Emotional Intelligence Brings Generations Together for Business Success
By Dr. Lori LaCivita, PhD
While today’s multigenerational workforce is positioned to be one of the most effective and productive, the generational differences in values, beliefs, leadership styles, and motivators can also lead to conflicts that negatively affect productivity. As four generations now work side by side, industrial and organizational (I-O) psychologists are taking a closer look at emotional intelligence (EQ) to learn how to close generational gaps.
I-O psychology studies the intersection of business and psychology; it’s the strategic science behind human behavior in the workplace. I-O psychologists use scientific research to better understand human behavior and they have identified EQ as a critical link since the early 1990s.
Emotional intelligence addresses specific components of one’s self, including self-awareness, personal reflection, and the development of human interaction. It gives an individual the ability to read their environment, understand how and why they and others react, and craft a response. Emotionally intelligent professionals can choose their battles wisely and are able to command respect without having to overtly demand it.
The five categories of emotional intelligence
The following characteristics are what allow individuals to assess their own environment and human interaction:
- Self-awareness—An ability to recognize emotion as it is occurring; adeptness at tuning in to true feelings and evaluate and manage them in real time; emotional awareness and self-confidence.
- Self-regulation—The ability to manage emotions and use them to motivate oneself in a positive direction; trustworthiness and conscientiousness.
- Motivation—Having clear goals and a positive attitude; learning to catch negative thoughts as they occur and reframe them in more positive terms to achieve goals.
- Empathy—Understanding; the ability to recognize how other people feel and how their feelings change their behavior; knowing how to focus on developing relationships with other people and learning what they need to progress positively; this characteristic is particularly important for teams.
- Social skills—Interpersonal skills; how we empathize and negotiate with others, especially in a global economy; understanding how we can become a source of influence, be persuasive, and communicate well.
People with highly developed emotional intelligence can understand what’s happening around them in real time and become more helpful and useful employees because they possess the skills to influence events and achieve goals. Anyone, regardless of age, can have high emotional intelligence, but their driving forces differ greatly.
Motivators by generation
The specific qualities or characteristics that lead to increased productivity vary by age. Understanding each generation’s talents is critical to minimizing conflicts and optimizing an organization’s efficiency. It is essential for HR managers to be aware of these differences in order to take positive steps to reduce conflict that stems from generational differences.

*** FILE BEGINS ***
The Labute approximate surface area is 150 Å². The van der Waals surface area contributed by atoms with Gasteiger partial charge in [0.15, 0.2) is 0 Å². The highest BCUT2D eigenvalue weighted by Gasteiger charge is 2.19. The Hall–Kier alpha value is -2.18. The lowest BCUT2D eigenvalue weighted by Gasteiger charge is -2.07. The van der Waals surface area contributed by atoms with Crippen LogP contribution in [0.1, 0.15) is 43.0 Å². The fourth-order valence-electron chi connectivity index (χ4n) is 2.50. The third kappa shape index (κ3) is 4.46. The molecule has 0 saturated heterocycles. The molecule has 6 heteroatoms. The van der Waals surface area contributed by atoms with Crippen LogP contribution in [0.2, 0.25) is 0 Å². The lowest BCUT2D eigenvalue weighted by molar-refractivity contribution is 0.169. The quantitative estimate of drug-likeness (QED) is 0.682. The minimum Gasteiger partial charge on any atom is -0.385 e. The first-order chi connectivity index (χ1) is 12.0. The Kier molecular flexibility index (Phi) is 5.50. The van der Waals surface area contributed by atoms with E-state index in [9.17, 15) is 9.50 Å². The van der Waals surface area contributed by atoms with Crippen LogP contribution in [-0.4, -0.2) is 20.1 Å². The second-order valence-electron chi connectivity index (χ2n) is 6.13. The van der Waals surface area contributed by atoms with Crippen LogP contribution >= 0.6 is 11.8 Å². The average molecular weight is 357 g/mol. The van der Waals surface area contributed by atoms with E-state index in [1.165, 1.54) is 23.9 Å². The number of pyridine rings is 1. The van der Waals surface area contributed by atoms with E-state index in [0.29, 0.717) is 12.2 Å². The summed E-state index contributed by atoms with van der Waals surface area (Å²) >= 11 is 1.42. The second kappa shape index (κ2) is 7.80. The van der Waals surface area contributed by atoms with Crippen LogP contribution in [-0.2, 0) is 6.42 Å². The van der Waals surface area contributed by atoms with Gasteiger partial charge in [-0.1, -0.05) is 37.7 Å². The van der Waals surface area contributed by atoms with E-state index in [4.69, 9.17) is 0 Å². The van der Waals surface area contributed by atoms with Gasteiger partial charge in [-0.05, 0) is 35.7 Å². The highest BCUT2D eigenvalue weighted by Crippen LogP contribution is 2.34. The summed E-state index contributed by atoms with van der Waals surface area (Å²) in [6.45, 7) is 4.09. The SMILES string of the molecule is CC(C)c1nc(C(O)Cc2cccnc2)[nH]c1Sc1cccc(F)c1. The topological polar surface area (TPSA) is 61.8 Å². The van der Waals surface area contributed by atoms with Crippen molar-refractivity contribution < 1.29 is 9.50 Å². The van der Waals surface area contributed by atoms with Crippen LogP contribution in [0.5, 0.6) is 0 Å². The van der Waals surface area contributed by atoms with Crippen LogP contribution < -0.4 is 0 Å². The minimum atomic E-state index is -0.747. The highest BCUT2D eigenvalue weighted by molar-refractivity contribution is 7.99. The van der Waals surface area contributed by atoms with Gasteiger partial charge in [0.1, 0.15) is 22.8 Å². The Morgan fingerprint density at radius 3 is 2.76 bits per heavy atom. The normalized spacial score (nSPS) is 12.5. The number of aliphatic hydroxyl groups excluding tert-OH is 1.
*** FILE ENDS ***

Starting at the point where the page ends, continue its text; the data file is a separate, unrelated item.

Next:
The traits of each generation are highlighted below:
- Millennials (born 1981 and after)—Want to make a quick impact; are flexible, mobile, and able to meet the needs of the moment; are confident; and reliant on technology that may impact communication skills to navigate conflict.
- Generation X (born 1965–1980)—Are goal oriented; think independently and globally; want flexible hours; want to be busy; and question authority.
- Baby Boomers (born 1946–1964)—Want a mission and meaning in their job; less respectful of titles and positions; disapprove of absolutes and structure; seek personal gratification.
- Traditionalists (born 1925–1945)—Respond well to directed leadership; are team players; show dedication and sacrifice; adhere to rules; resistant to change and technology.
An emotionally intelligent workforce works harmoniously and cohesively—no matter how many generations are represented in a team. They are also able to develop relationships and business networks that promote the interests of the organization in the long term.
EQ allows people to validate, understand and work with others to improve problem-solving skills and reach improved outcomes. EQ is also helpful in identifying and creating leaders who help keep people engaged and focused on the problems at hand.
Unlike IQ, which is static throughout one’s lifetime, EQ may be enhanced and developed. Understanding its importance can greatly improve an HR manager’s success in the workplace.
Many people intuitively know that “soft skills” or social skills can be even more critical in the workplace than education or hands-on-experience. It’s up to HR managers to assemble a workforce that possesses the trifecta of positive workplace characteristics—emotional intelligence, human capital and social capital—to make their company’s employees the most successful and generationally diverse workforce to date.